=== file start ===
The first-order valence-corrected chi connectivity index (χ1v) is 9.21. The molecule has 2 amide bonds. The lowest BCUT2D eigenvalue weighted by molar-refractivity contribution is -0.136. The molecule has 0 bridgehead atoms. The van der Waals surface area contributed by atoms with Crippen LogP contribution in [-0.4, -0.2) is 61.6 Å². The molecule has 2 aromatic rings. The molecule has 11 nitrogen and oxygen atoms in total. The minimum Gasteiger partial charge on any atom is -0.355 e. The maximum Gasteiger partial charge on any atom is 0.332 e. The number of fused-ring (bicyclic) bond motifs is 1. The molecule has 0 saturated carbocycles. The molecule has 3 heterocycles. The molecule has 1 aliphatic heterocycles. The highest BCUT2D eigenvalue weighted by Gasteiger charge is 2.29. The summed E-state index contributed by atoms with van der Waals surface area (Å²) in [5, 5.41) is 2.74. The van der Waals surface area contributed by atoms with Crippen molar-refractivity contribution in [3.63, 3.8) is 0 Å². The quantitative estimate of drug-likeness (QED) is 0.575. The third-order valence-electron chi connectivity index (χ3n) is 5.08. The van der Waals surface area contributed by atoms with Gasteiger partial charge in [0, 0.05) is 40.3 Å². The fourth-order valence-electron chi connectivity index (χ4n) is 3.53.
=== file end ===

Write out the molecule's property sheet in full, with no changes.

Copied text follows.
The first-order valence-corrected chi connectivity index (χ1v) is 9.21. The molecule has 2 amide bonds. The lowest BCUT2D eigenvalue weighted by molar-refractivity contribution is -0.136. The molecule has 0 bridgehead atoms. The van der Waals surface area contributed by atoms with Crippen LogP contribution in [-0.4, -0.2) is 61.6 Å². The molecule has 2 aromatic rings. The molecule has 11 nitrogen and oxygen atoms in total. The minimum Gasteiger partial charge on any atom is -0.355 e. The maximum Gasteiger partial charge on any atom is 0.332 e. The number of fused-ring (bicyclic) bond motifs is 1. The molecule has 0 saturated carbocycles. The molecule has 3 heterocycles. The molecule has 1 aliphatic heterocycles. The highest BCUT2D eigenvalue weighted by Gasteiger charge is 2.29. The summed E-state index contributed by atoms with van der Waals surface area (Å²) in [5, 5.41) is 2.74. The van der Waals surface area contributed by atoms with Crippen molar-refractivity contribution in [3.63, 3.8) is 0 Å². The quantitative estimate of drug-likeness (QED) is 0.575. The third-order valence-electron chi connectivity index (χ3n) is 5.08. The van der Waals surface area contributed by atoms with Gasteiger partial charge in [0, 0.05) is 40.3 Å². The fourth-order valence-electron chi connectivity index (χ4n) is 3.53.